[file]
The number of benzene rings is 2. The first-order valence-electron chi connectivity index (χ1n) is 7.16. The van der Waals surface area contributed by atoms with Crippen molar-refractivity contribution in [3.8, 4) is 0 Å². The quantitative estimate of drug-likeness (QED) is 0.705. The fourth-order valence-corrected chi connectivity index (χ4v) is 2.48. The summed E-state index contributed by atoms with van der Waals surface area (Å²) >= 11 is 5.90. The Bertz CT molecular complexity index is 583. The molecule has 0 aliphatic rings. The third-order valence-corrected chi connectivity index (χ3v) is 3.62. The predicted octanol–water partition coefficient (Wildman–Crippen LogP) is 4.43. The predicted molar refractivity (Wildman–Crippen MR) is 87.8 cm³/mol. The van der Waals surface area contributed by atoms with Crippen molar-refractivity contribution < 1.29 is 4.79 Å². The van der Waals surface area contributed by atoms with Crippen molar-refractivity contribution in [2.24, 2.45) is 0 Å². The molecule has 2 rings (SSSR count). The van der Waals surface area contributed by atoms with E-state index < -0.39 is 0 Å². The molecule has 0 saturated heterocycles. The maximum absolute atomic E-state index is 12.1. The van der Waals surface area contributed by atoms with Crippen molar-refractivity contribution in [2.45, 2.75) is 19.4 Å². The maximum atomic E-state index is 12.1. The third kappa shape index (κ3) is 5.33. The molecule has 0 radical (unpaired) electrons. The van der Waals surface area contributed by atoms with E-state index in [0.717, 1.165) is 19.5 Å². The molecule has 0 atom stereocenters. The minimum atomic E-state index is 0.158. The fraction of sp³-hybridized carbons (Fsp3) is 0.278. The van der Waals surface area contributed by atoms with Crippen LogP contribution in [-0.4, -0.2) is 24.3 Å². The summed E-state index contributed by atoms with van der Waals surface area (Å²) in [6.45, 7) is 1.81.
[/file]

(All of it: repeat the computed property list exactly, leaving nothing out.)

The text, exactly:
The number of benzene rings is 2. The first-order valence-electron chi connectivity index (χ1n) is 7.16. The van der Waals surface area contributed by atoms with Crippen molar-refractivity contribution in [3.8, 4) is 0 Å². The quantitative estimate of drug-likeness (QED) is 0.705. The fourth-order valence-corrected chi connectivity index (χ4v) is 2.48. The summed E-state index contributed by atoms with van der Waals surface area (Å²) >= 11 is 5.90. The Bertz CT molecular complexity index is 583. The molecule has 0 aliphatic rings. The third-order valence-corrected chi connectivity index (χ3v) is 3.62. The predicted octanol–water partition coefficient (Wildman–Crippen LogP) is 4.43. The predicted molar refractivity (Wildman–Crippen MR) is 87.8 cm³/mol. The van der Waals surface area contributed by atoms with Crippen molar-refractivity contribution < 1.29 is 4.79 Å². The van der Waals surface area contributed by atoms with Crippen molar-refractivity contribution in [2.24, 2.45) is 0 Å². The molecule has 2 rings (SSSR count). The van der Waals surface area contributed by atoms with E-state index < -0.39 is 0 Å². The molecule has 0 saturated heterocycles. The maximum absolute atomic E-state index is 12.1. The van der Waals surface area contributed by atoms with Crippen molar-refractivity contribution in [2.45, 2.75) is 19.4 Å². The maximum atomic E-state index is 12.1. The third kappa shape index (κ3) is 5.33. The molecule has 0 radical (unpaired) electrons. The van der Waals surface area contributed by atoms with E-state index in [0.717, 1.165) is 19.5 Å². The molecule has 0 atom stereocenters. The minimum atomic E-state index is 0.158. The fraction of sp³-hybridized carbons (Fsp3) is 0.278. The van der Waals surface area contributed by atoms with Crippen LogP contribution in [-0.4, -0.2) is 24.3 Å². The summed E-state index contributed by atoms with van der Waals surface area (Å²) in [6.45, 7) is 1.81.